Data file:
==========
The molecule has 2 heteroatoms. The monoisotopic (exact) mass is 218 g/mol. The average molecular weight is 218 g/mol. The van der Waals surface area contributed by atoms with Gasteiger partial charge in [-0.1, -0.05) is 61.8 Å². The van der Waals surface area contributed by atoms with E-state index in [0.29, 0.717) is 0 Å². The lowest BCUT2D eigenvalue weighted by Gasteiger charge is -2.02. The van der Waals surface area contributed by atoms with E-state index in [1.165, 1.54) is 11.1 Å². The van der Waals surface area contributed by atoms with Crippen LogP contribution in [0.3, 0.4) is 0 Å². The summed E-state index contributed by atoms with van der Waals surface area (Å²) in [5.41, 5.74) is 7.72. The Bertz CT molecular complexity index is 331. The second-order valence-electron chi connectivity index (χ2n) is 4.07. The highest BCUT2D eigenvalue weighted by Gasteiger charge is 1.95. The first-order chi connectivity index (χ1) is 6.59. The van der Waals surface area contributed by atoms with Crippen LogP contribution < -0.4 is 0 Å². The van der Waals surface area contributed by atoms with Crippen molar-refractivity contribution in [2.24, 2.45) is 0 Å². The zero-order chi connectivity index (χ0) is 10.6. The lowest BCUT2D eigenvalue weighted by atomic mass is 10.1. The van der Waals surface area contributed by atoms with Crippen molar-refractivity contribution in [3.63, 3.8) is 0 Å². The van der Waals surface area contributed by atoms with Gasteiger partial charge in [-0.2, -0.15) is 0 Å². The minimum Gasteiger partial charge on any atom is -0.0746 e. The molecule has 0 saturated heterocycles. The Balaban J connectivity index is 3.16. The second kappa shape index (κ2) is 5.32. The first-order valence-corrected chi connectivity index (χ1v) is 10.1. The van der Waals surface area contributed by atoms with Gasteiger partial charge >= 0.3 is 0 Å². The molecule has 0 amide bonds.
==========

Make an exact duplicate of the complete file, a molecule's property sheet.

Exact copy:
The molecule has 2 heteroatoms. The monoisotopic (exact) mass is 218 g/mol. The average molecular weight is 218 g/mol. The van der Waals surface area contributed by atoms with Gasteiger partial charge in [-0.1, -0.05) is 61.8 Å². The van der Waals surface area contributed by atoms with E-state index in [0.29, 0.717) is 0 Å². The lowest BCUT2D eigenvalue weighted by Gasteiger charge is -2.02. The van der Waals surface area contributed by atoms with E-state index in [1.165, 1.54) is 11.1 Å². The van der Waals surface area contributed by atoms with Crippen LogP contribution in [0.3, 0.4) is 0 Å². The summed E-state index contributed by atoms with van der Waals surface area (Å²) in [5.41, 5.74) is 7.72. The Bertz CT molecular complexity index is 331. The second-order valence-electron chi connectivity index (χ2n) is 4.07. The highest BCUT2D eigenvalue weighted by Gasteiger charge is 1.95. The first-order chi connectivity index (χ1) is 6.59. The van der Waals surface area contributed by atoms with Crippen LogP contribution < -0.4 is 0 Å². The van der Waals surface area contributed by atoms with Crippen molar-refractivity contribution in [2.24, 2.45) is 0 Å². The zero-order chi connectivity index (χ0) is 10.6. The lowest BCUT2D eigenvalue weighted by atomic mass is 10.1. The van der Waals surface area contributed by atoms with Crippen molar-refractivity contribution in [3.63, 3.8) is 0 Å². The van der Waals surface area contributed by atoms with Gasteiger partial charge in [-0.2, -0.15) is 0 Å². The minimum Gasteiger partial charge on any atom is -0.0746 e. The molecule has 0 saturated heterocycles. The Balaban J connectivity index is 3.16. The second kappa shape index (κ2) is 5.32. The first-order valence-corrected chi connectivity index (χ1v) is 10.1. The van der Waals surface area contributed by atoms with Gasteiger partial charge >= 0.3 is 0 Å². The molecule has 0 amide bonds.